Caricom prepared to take Britain to court over reparations
Caricom is prepared to take legal action against Britain for reparations for slavery.
Last week, Chairman of the Caricom Sub-Committee on Reparations, Barbados Prime Minister Freundel Stuart sent a letter to the British Foreign Office, on behalf of the 15-member countries, for London to formally acknowledge the region’s demands for payment for the transatlantic slave trade.
Caricom has reportedly given the British office two years to respond to its call, but warned that it is prepared to bring its complaint to the International Court of Justice (ICJ) in The Netherlands.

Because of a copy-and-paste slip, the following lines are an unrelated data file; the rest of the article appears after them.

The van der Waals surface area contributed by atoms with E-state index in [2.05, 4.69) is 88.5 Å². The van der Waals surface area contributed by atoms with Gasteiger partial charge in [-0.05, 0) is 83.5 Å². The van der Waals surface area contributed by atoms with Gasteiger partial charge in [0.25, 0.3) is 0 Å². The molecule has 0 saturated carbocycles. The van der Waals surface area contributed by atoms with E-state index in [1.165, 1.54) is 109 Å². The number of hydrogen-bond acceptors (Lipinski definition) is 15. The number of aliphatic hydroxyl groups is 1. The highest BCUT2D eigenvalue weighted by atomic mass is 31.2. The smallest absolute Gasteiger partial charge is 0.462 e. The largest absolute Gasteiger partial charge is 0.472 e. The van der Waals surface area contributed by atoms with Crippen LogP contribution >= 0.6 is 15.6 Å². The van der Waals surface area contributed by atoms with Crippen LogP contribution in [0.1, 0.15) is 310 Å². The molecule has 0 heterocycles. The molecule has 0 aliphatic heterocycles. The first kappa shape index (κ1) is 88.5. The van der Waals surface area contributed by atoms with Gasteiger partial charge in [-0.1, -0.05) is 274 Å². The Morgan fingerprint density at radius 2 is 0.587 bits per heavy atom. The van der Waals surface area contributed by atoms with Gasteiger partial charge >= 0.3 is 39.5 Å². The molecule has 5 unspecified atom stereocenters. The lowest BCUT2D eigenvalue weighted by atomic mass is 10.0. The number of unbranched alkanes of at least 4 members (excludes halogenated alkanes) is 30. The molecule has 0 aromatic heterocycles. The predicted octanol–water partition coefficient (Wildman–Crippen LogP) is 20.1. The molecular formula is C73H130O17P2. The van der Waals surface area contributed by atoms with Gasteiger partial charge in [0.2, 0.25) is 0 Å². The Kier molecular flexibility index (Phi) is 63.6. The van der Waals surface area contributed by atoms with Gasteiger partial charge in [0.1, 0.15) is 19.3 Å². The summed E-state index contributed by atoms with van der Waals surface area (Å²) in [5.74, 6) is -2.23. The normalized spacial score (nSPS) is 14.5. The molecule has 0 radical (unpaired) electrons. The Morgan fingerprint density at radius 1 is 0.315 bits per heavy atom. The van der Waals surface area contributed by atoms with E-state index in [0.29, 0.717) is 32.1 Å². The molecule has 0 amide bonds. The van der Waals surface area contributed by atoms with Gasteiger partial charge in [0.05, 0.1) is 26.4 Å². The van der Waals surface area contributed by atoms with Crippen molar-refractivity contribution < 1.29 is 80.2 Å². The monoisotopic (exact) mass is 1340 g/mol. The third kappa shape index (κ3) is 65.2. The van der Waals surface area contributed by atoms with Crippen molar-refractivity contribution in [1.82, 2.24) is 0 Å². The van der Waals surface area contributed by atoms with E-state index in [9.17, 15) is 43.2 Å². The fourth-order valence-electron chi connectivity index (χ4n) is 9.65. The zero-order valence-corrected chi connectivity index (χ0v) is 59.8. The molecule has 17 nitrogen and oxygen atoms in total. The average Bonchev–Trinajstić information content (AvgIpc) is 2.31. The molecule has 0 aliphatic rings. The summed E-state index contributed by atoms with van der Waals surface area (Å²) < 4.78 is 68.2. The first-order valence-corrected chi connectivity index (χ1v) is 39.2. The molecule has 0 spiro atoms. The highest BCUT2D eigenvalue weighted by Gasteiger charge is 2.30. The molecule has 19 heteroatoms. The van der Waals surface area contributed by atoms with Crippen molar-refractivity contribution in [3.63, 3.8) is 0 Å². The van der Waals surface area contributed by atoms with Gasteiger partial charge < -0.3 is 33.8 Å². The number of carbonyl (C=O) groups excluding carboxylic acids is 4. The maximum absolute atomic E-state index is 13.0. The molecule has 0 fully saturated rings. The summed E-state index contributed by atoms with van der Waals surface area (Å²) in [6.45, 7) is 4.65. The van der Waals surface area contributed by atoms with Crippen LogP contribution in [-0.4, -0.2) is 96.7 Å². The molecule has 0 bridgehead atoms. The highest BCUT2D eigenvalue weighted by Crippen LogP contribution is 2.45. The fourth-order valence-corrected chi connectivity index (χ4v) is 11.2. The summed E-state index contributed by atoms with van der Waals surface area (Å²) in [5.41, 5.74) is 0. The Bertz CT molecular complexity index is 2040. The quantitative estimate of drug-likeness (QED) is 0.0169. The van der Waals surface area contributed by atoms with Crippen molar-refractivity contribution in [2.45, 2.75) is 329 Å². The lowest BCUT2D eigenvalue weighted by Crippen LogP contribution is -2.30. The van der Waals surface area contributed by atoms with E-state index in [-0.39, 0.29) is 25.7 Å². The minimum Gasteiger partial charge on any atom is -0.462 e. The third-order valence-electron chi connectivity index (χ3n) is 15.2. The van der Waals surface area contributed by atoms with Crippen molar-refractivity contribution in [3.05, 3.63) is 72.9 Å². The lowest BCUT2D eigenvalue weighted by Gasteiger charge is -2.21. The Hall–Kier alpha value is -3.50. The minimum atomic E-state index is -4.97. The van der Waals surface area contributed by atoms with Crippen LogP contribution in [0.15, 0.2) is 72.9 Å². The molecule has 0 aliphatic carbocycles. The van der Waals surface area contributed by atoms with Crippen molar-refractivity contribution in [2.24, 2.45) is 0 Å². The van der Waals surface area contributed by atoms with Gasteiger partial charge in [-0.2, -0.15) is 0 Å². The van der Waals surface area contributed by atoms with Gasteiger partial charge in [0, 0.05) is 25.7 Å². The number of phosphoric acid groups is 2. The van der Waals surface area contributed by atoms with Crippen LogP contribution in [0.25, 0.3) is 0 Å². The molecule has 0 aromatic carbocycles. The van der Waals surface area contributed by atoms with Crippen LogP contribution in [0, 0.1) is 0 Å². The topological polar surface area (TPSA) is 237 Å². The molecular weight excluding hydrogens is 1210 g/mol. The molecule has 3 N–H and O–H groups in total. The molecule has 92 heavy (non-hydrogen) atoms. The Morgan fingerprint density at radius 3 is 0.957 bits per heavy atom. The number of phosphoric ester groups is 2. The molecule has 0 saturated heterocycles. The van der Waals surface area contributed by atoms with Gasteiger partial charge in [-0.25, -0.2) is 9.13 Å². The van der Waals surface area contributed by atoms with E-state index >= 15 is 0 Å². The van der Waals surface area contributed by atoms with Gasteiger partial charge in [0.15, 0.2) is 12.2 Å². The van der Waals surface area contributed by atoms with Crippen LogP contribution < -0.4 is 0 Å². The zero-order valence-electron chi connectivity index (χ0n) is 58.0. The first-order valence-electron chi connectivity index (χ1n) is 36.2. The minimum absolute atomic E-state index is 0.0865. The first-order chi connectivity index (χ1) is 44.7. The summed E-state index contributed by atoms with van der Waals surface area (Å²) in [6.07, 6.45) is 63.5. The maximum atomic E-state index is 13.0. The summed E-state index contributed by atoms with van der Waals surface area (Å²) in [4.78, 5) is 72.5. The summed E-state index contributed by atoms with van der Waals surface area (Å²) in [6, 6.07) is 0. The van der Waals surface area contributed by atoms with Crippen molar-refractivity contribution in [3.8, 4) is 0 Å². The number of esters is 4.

ICJ is the primary judicial organ of the United Nations (UN) whose role is to settle disputes submitted to it by states, in accordance with international law.
The contents of Caricom’s letter is still unknown, as the group has said it will not release the information until there is a reply by British Prime Minister David Cameron.
According to the organisation, it prefers a negotiated settlement of the matter and legal action will be last resort.
Meanwhile, Franklyn ‘King Frank-I’ Francis, who represents the Reparations Support Commission here, has said that Caricom will not steer away from seeking reparations for slavery.
“I think it’s inevitable. By the hook or crook, by any means necessary, reparations will have to be paid,” he told OBSERVER media.
But a most recent visit by Prime Minister Cameron to Jamaica hinted at his reluctance to address the call for reparations. While he acknowledged that the wounds of slavery ran deep, he avoided speaking on the issue.